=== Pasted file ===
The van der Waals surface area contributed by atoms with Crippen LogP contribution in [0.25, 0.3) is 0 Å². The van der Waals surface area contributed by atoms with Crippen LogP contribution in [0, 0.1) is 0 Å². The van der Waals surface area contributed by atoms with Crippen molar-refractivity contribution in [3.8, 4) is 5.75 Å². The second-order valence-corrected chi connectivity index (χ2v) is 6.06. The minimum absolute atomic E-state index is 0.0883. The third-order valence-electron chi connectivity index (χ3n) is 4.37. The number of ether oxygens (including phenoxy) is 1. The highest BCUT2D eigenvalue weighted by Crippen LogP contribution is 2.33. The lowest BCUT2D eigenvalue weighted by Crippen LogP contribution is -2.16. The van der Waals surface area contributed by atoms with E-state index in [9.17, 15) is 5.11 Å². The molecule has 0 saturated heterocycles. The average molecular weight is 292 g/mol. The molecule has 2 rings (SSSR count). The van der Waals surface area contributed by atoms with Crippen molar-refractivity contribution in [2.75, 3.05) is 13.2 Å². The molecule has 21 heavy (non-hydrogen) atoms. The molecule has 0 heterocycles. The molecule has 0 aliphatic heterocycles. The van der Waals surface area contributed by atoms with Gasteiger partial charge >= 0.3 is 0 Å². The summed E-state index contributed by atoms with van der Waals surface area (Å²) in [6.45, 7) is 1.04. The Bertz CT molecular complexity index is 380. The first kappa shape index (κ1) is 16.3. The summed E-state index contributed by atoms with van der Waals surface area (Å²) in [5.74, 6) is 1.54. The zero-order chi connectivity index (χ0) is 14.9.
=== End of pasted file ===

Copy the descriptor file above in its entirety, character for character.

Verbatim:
The van der Waals surface area contributed by atoms with Crippen LogP contribution in [0.25, 0.3) is 0 Å². The van der Waals surface area contributed by atoms with Crippen LogP contribution in [0, 0.1) is 0 Å². The van der Waals surface area contributed by atoms with Crippen molar-refractivity contribution in [3.8, 4) is 5.75 Å². The second-order valence-corrected chi connectivity index (χ2v) is 6.06. The minimum absolute atomic E-state index is 0.0883. The third-order valence-electron chi connectivity index (χ3n) is 4.37. The number of ether oxygens (including phenoxy) is 1. The highest BCUT2D eigenvalue weighted by Crippen LogP contribution is 2.33. The lowest BCUT2D eigenvalue weighted by Crippen LogP contribution is -2.16. The van der Waals surface area contributed by atoms with E-state index in [9.17, 15) is 5.11 Å². The molecule has 0 saturated heterocycles. The average molecular weight is 292 g/mol. The molecule has 2 rings (SSSR count). The van der Waals surface area contributed by atoms with Crippen molar-refractivity contribution in [2.75, 3.05) is 13.2 Å². The molecule has 21 heavy (non-hydrogen) atoms. The molecule has 0 heterocycles. The molecule has 0 aliphatic heterocycles. The van der Waals surface area contributed by atoms with Gasteiger partial charge >= 0.3 is 0 Å². The summed E-state index contributed by atoms with van der Waals surface area (Å²) in [6.45, 7) is 1.04. The Bertz CT molecular complexity index is 380. The first kappa shape index (κ1) is 16.3. The summed E-state index contributed by atoms with van der Waals surface area (Å²) in [5.74, 6) is 1.54. The zero-order chi connectivity index (χ0) is 14.9.